On some systems, such as those with Pentium Pro CPUs, programs
that make heavy use of
might run much slower
than possible due to the compiler not aligning these 64-bit
values to 64-bit boundaries in memory.
(The effect also is present, though
to a lesser extent, on the 586 (Pentium) architecture.)
The Intel x86 architecture generally ensures that these programs will work on all its implementations, but particular implementations (such as Pentium Pro) perform better with more strict alignment. (Such behavior isn't unique to the Intel x86 architecture.) Other architectures might demand 64-bit alignment of 64-bit data.
There are a variety of approaches to use to address this problem:
EQUIVALENCEareas such that the variables and arrays with the widest alignment guidelines come first.
For example, on most systems, this would mean placing
INTEGER(KIND=2) entities first, followed by
LOGICAL(KIND=1) entities, then
INTEGER(KIND=6) entities, and finally
The reason to use such placement is it makes it more likely
that your data will be aligned properly, without requiring
you to do detailed analysis of each aggregate (
Specifically, on systems where the above guidelines are
CHARACTER entities before
REAL(KIND=2) entities can work just as well,
but only if the number of bytes occupied by the
entities is divisible by the recommended alignment for
By ordering the placement of entities in aggregate areas according to the simple guidelines above, you avoid having to carefully count the number of bytes occupied by each entity to determine whether the actual alignment of each subsequent entity meets the alignment guidelines for the type of that entity.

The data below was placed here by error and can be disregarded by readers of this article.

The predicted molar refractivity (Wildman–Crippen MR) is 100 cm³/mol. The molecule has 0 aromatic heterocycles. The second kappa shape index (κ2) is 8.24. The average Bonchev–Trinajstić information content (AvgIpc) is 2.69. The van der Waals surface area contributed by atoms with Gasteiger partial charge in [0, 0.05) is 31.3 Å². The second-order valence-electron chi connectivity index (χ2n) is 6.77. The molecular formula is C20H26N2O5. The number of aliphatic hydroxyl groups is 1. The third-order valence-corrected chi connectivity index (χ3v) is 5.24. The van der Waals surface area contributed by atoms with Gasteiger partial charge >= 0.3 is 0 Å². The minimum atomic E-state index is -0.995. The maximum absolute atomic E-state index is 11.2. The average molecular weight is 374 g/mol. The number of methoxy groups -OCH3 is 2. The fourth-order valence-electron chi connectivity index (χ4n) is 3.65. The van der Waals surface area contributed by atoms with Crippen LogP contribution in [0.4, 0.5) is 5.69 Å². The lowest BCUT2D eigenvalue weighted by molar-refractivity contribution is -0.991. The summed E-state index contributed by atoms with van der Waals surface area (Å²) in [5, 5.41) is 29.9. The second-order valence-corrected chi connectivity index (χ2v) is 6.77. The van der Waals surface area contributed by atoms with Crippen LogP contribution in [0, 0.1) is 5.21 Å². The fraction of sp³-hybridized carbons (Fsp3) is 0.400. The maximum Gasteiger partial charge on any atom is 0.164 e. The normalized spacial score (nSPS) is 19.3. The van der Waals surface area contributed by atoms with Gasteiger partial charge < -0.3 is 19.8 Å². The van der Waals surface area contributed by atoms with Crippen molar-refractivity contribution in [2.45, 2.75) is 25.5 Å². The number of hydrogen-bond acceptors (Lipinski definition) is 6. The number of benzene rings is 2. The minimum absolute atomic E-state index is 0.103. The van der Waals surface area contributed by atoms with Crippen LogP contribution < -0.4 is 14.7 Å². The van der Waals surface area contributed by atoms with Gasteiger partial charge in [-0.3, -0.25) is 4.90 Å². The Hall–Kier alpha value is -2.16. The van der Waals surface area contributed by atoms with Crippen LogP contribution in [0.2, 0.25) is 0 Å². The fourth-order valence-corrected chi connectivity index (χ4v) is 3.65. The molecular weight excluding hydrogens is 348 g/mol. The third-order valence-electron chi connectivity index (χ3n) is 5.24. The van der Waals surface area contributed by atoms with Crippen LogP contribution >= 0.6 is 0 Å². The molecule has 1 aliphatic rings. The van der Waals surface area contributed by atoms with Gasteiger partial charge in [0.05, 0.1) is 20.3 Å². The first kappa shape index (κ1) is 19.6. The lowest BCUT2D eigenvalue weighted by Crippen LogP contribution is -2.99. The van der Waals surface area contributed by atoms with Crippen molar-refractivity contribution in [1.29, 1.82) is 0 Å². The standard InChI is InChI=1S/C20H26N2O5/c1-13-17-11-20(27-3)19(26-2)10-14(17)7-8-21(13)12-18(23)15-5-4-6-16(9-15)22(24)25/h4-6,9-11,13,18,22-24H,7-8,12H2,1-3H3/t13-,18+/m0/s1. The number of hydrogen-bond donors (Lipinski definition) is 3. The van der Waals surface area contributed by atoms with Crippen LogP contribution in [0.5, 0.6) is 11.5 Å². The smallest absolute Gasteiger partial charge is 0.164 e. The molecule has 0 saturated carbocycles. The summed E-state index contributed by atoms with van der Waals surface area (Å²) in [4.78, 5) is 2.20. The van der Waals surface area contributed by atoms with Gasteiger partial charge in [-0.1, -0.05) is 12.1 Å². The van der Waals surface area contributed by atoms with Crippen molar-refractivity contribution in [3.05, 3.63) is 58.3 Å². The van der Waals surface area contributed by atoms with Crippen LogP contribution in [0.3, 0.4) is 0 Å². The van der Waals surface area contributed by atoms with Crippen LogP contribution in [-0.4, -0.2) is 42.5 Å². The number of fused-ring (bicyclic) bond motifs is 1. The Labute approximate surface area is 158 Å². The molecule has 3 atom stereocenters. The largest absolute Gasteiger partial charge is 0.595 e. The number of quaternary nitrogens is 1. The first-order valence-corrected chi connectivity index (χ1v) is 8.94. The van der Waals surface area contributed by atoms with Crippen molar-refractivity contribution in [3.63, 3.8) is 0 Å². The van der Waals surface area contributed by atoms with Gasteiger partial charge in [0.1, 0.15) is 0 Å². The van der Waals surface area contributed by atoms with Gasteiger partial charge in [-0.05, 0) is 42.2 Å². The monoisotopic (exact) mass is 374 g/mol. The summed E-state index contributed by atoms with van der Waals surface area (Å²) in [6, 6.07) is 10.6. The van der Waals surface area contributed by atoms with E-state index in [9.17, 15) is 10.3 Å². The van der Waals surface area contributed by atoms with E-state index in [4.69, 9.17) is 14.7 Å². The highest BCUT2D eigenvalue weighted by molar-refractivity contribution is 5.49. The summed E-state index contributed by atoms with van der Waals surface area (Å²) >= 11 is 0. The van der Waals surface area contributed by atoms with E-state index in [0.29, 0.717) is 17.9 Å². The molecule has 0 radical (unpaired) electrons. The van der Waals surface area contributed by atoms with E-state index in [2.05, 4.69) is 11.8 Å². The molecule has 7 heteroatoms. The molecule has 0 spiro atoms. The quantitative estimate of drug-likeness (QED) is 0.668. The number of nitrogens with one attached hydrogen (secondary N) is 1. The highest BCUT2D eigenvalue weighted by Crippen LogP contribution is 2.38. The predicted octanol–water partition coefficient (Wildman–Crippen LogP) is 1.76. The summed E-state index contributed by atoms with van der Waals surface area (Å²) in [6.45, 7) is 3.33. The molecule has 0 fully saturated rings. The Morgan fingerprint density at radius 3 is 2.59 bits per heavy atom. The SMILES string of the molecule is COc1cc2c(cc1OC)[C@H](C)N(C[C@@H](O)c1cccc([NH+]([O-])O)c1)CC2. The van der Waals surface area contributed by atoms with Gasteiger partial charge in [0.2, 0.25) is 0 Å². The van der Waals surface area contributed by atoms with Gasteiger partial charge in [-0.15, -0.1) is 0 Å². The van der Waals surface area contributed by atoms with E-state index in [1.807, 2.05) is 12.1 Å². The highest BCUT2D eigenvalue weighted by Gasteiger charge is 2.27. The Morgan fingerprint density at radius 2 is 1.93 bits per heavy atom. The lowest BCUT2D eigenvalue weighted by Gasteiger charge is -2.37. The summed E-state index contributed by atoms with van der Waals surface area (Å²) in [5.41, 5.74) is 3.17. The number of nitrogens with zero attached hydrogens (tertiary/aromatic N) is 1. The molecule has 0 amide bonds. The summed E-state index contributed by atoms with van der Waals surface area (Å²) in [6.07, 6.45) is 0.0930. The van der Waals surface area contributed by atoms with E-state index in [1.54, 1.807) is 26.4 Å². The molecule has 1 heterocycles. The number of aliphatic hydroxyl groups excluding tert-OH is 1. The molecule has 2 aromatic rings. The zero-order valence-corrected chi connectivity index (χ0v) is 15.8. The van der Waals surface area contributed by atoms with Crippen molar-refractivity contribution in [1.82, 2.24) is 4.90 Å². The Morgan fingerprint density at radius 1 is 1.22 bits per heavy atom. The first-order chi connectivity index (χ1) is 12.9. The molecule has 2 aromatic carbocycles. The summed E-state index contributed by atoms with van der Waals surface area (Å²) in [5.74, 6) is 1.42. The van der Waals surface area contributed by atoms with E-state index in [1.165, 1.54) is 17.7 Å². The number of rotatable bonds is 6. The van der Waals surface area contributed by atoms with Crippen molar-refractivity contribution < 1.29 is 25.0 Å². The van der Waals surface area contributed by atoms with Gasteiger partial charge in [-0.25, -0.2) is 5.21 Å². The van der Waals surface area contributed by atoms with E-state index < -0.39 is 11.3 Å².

If you don't ensure correct alignment of
COMMON elements, the
compiler may be forced by some systems to violate the Fortran semantics by
adding padding to get
DOUBLE PRECISION data properly aligned.
If the unfortunate practice is employed of overlaying different types of
data in the
COMMON block, the different variants
of this block may become misaligned with respect to each other.
Even if your platform doesn't require strict alignment,
COMMON should be laid out as above for portability.
(Unfortunately the FORTRAN 77 standard didn't anticipate this
possible requirement, which is compiler-independent on a given platform.)
-malign-doubleoption when compiling programs for the Pentium and Pentium Pro architectures (called 586 and 686 in the
gccconfiguration subsystem). The warning about this in the
gccmanual isn't generally relevant to Fortran, but using it will force
COMMONto be padded if necessary to align
DOUBLE PRECISION data is forcibly aligned
g77 due to specifying
g77 issues a warning about the need to
In this case, each and every program unit that uses
must specify the same layout of variables and their types
for that area
and be compiled with
-malign-double as well.
g77 will issue warnings in each case,
but as long as every program unit using that area
is compiled with the same warnings,
the resulting object files should work when linked together
unless the program makes additional assumptions about
COMMON area layouts that are outside the scope
of the FORTRAN 77 standard,
EQUIVALENCE or different layouts
in ways that assume no padding is ever inserted by the compiler.
crt1.oon your system guarantees a 64-bit aligned stack for
main(). The recent one from GNU (
glibc2) will do this on x86 systems, but we don't know of any other x86 setups where it will be right. Read your system's documentation to determine if it is appropriate to upgrade to a more recent version to obtain the optimal alignment.
Progress is being made on making this work
"out of the box" on future versions of
gcc, and some of the relevant operating systems
(such as GNU/Linux).
A package that tests the degree to which a Fortran compiler
aligns 64-bit floating-point variables and arrays
is available at ftp://alpha.gnu.org/gnu/g77/align/.